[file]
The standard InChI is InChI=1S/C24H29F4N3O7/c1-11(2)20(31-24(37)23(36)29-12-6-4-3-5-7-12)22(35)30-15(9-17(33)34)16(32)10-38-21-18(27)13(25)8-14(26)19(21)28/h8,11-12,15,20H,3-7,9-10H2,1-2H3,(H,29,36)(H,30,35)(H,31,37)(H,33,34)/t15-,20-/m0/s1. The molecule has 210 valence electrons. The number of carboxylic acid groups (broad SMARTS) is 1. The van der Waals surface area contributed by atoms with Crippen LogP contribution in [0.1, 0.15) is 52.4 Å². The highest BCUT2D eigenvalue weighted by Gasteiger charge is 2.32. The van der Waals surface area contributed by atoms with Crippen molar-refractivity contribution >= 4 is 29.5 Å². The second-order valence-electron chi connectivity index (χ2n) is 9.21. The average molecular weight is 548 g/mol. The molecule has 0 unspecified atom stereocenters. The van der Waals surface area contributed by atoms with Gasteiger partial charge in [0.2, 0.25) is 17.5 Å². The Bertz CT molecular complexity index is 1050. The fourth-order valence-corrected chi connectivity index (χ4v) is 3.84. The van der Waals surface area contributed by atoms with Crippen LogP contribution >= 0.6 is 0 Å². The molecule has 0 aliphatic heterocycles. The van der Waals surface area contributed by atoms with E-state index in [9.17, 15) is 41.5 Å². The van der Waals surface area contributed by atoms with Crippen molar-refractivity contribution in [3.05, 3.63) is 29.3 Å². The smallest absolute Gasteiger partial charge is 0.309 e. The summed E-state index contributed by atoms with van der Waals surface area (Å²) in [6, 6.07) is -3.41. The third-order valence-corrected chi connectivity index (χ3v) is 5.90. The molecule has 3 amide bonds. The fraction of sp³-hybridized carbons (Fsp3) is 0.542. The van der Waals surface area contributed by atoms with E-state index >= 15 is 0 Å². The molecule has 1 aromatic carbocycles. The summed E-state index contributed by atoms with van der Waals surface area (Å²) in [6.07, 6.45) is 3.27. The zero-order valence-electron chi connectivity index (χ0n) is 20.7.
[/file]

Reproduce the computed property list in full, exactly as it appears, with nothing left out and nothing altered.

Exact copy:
The standard InChI is InChI=1S/C24H29F4N3O7/c1-11(2)20(31-24(37)23(36)29-12-6-4-3-5-7-12)22(35)30-15(9-17(33)34)16(32)10-38-21-18(27)13(25)8-14(26)19(21)28/h8,11-12,15,20H,3-7,9-10H2,1-2H3,(H,29,36)(H,30,35)(H,31,37)(H,33,34)/t15-,20-/m0/s1. The molecule has 210 valence electrons. The number of carboxylic acid groups (broad SMARTS) is 1. The van der Waals surface area contributed by atoms with Crippen LogP contribution in [0.1, 0.15) is 52.4 Å². The highest BCUT2D eigenvalue weighted by Gasteiger charge is 2.32. The van der Waals surface area contributed by atoms with Crippen molar-refractivity contribution >= 4 is 29.5 Å². The second-order valence-electron chi connectivity index (χ2n) is 9.21. The average molecular weight is 548 g/mol. The molecule has 0 unspecified atom stereocenters. The van der Waals surface area contributed by atoms with Gasteiger partial charge in [0.2, 0.25) is 17.5 Å². The Bertz CT molecular complexity index is 1050. The fourth-order valence-corrected chi connectivity index (χ4v) is 3.84. The van der Waals surface area contributed by atoms with Crippen LogP contribution >= 0.6 is 0 Å². The molecule has 0 aliphatic heterocycles. The van der Waals surface area contributed by atoms with E-state index in [9.17, 15) is 41.5 Å². The van der Waals surface area contributed by atoms with Crippen molar-refractivity contribution in [3.05, 3.63) is 29.3 Å². The smallest absolute Gasteiger partial charge is 0.309 e. The summed E-state index contributed by atoms with van der Waals surface area (Å²) in [6, 6.07) is -3.41. The third-order valence-corrected chi connectivity index (χ3v) is 5.90. The molecule has 3 amide bonds. The fraction of sp³-hybridized carbons (Fsp3) is 0.542. The van der Waals surface area contributed by atoms with E-state index >= 15 is 0 Å². The molecule has 1 aromatic carbocycles. The summed E-state index contributed by atoms with van der Waals surface area (Å²) in [6.07, 6.45) is 3.27. The zero-order valence-electron chi connectivity index (χ0n) is 20.7.